The oceans are now a soup of trillions of barely visible pieces of plastic
From surface waters to the deep seas, tiny plastic particles are everywhere. They typically form when larger plastic objects, such as shopping bags and food containers, break down.
Scientists are concerned because microplastics are so widely distributed and easy for wildlife to consume. New research reveals that, in the last decade, the proportion of fish consuming plastic has doubled across all species.
It appears that fish are consuming more plastic as ocean plastic pollution increases. If this is true, we expect the situation to worsen as multiple studies have found that the amount of plastic being produced will continue to increase over the next several decades.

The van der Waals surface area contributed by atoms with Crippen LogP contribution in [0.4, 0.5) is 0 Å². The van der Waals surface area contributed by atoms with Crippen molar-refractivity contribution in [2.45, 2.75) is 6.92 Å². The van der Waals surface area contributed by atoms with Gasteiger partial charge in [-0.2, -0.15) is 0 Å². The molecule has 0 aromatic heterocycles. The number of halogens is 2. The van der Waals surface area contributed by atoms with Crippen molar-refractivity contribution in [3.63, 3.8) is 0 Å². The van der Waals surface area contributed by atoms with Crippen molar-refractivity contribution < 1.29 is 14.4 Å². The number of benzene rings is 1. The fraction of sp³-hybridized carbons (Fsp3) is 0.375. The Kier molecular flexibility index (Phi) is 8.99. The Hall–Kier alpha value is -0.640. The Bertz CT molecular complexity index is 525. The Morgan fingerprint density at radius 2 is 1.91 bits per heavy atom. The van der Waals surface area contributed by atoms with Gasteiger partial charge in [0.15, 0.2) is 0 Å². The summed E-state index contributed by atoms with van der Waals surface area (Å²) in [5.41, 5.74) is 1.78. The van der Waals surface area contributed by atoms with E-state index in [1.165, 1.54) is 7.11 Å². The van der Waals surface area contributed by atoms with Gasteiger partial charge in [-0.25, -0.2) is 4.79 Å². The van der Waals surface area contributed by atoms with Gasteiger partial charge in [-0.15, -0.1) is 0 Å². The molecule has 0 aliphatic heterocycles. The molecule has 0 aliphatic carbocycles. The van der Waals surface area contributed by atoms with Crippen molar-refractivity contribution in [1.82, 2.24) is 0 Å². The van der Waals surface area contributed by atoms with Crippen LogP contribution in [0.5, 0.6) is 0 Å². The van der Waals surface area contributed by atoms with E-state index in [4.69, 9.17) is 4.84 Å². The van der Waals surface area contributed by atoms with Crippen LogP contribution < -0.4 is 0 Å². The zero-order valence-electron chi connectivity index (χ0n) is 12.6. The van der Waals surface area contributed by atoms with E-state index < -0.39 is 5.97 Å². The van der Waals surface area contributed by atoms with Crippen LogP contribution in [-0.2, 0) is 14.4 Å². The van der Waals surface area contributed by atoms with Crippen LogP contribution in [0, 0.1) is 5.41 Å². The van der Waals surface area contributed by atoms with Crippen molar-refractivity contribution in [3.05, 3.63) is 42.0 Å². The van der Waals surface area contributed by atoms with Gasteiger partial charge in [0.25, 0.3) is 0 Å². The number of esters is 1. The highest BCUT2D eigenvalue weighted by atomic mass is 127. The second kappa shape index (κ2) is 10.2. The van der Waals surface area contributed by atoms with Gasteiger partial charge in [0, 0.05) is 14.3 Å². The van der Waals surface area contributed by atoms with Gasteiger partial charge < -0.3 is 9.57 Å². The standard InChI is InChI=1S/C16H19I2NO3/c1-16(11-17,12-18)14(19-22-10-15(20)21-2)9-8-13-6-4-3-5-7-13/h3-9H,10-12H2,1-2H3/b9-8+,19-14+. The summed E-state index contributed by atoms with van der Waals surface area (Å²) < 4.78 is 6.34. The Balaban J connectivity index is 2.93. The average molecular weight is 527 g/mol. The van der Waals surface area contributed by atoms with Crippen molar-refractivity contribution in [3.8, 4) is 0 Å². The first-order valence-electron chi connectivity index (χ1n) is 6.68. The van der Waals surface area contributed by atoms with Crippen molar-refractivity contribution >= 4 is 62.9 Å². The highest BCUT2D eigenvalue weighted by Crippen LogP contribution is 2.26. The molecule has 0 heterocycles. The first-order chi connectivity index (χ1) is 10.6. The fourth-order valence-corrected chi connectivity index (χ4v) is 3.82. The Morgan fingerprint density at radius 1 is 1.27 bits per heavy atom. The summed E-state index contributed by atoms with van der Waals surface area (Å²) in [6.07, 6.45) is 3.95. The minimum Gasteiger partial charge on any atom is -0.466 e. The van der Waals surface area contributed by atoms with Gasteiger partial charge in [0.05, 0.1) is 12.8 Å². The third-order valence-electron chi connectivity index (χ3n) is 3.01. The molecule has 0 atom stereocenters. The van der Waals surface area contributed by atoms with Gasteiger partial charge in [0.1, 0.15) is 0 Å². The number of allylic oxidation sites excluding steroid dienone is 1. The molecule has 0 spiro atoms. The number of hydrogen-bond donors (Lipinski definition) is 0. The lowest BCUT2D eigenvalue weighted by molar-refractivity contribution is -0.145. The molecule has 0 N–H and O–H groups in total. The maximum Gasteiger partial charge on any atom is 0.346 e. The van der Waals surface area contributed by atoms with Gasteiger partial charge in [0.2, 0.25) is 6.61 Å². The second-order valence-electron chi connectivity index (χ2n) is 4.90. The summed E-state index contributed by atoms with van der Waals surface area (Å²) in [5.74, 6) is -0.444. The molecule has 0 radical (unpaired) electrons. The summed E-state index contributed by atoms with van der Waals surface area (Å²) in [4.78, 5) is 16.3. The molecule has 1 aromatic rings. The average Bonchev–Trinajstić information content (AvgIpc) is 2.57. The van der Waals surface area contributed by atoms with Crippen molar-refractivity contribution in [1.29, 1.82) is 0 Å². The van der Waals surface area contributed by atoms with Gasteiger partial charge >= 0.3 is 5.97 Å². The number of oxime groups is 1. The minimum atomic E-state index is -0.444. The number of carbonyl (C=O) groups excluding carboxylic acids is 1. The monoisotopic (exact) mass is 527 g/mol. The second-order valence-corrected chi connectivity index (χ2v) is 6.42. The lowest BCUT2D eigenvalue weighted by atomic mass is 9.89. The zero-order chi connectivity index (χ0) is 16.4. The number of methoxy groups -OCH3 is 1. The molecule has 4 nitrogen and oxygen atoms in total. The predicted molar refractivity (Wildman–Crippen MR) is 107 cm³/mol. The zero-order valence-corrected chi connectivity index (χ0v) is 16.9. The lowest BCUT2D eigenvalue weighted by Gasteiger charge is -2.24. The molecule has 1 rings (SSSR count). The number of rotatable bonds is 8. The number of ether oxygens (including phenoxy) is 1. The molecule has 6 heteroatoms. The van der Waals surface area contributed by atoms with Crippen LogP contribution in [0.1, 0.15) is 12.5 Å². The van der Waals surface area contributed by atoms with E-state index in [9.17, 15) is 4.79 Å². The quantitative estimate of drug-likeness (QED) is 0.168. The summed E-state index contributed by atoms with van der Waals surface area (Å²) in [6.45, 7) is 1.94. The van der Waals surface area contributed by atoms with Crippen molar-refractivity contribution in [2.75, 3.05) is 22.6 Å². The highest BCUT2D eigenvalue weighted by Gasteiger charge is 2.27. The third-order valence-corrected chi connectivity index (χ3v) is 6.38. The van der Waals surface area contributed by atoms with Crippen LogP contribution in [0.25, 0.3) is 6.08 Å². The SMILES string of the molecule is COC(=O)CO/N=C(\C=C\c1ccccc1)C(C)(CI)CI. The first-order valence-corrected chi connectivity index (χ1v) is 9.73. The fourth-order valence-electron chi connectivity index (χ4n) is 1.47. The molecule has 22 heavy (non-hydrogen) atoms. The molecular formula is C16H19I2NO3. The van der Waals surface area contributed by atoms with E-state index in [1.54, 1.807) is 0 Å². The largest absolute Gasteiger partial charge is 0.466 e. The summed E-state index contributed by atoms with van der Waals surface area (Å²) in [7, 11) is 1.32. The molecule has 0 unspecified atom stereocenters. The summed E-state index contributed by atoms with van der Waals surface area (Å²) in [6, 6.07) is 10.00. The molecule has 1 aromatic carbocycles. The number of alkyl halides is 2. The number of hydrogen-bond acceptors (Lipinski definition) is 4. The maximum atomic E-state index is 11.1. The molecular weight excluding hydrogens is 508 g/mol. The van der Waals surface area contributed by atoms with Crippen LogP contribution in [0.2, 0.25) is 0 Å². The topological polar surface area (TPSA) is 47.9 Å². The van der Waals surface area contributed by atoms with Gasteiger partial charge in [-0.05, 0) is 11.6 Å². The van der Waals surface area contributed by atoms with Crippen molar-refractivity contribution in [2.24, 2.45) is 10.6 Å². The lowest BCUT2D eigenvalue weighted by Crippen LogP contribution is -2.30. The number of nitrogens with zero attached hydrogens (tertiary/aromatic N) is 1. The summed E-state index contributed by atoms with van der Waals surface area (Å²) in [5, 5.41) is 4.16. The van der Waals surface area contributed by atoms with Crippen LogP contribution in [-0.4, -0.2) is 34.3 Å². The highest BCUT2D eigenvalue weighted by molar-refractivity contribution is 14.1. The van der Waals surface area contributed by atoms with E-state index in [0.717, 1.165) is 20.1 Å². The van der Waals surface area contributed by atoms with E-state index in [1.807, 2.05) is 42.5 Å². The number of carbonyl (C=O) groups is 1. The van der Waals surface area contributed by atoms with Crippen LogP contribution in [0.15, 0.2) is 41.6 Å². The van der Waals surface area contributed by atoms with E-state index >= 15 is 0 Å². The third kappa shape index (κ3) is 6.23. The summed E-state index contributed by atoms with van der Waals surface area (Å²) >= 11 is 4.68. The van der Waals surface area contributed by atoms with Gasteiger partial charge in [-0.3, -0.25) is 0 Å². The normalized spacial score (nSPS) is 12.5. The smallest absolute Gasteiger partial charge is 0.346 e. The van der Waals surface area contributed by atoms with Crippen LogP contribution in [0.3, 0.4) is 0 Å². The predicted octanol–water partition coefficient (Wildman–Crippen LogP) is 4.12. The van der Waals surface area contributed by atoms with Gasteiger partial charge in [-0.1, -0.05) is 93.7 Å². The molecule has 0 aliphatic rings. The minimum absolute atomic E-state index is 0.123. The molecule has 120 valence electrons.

Not all fish eat particles of plastic but the the microplastics go up the food chain instead. For example, fishes such as sharks, grouper and tuna that hunt other fishes or marine organisms as food were more likely to ingest plastic. Consequently, species higher on the food chain are at greater risk.
This is not just a wildlife conservation issue. Researchers don’t know very much about the effects of ingesting plastic on fish or humans. However, there is evidence that that microplastics and even smaller particles called nanoplastics can move from a fish’s stomach to its muscle tissue, which is the part that humans typically eat.
At least 8 million tons of plastic end up in our oceans every year, and make up 80% of all marine debris from surface waters to deep-sea sediments. Marine species ingest or are entangled by plastic debris, which causes severe injuries and deaths. What’s now clear is that “out of sight, out of mind” is not an effective response to ocean pollution – especially when it may end up on our plates.